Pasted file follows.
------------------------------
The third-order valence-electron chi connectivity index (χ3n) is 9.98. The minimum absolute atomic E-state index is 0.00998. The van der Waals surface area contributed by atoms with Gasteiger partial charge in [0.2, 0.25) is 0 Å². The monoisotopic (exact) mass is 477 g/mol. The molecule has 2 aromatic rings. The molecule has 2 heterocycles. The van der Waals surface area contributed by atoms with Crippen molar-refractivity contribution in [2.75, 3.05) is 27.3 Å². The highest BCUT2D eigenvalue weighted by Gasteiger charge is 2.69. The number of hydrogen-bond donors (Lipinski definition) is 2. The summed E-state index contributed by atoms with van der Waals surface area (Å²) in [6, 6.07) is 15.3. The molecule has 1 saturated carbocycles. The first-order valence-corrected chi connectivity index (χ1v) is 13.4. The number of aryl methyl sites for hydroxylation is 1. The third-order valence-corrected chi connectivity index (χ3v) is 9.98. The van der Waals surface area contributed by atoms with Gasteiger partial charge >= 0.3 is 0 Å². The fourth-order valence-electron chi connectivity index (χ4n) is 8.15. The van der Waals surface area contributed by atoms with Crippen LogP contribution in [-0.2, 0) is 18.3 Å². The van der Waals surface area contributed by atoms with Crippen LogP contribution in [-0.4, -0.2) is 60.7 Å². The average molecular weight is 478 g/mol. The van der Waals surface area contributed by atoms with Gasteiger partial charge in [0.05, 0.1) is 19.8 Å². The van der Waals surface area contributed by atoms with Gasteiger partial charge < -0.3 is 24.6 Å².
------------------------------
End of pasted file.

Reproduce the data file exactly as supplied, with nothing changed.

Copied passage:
The third-order valence-electron chi connectivity index (χ3n) is 9.98. The minimum absolute atomic E-state index is 0.00998. The van der Waals surface area contributed by atoms with Gasteiger partial charge in [0.2, 0.25) is 0 Å². The monoisotopic (exact) mass is 477 g/mol. The molecule has 2 aromatic rings. The molecule has 2 heterocycles. The van der Waals surface area contributed by atoms with Crippen molar-refractivity contribution in [2.75, 3.05) is 27.3 Å². The highest BCUT2D eigenvalue weighted by Gasteiger charge is 2.69. The number of hydrogen-bond donors (Lipinski definition) is 2. The summed E-state index contributed by atoms with van der Waals surface area (Å²) in [6, 6.07) is 15.3. The molecule has 1 saturated carbocycles. The first-order valence-corrected chi connectivity index (χ1v) is 13.4. The number of aryl methyl sites for hydroxylation is 1. The third-order valence-corrected chi connectivity index (χ3v) is 9.98. The van der Waals surface area contributed by atoms with Gasteiger partial charge >= 0.3 is 0 Å². The fourth-order valence-electron chi connectivity index (χ4n) is 8.15. The van der Waals surface area contributed by atoms with Crippen LogP contribution in [-0.2, 0) is 18.3 Å². The van der Waals surface area contributed by atoms with Crippen LogP contribution in [-0.4, -0.2) is 60.7 Å². The average molecular weight is 478 g/mol. The van der Waals surface area contributed by atoms with Gasteiger partial charge in [0.05, 0.1) is 19.8 Å². The van der Waals surface area contributed by atoms with Gasteiger partial charge < -0.3 is 24.6 Å².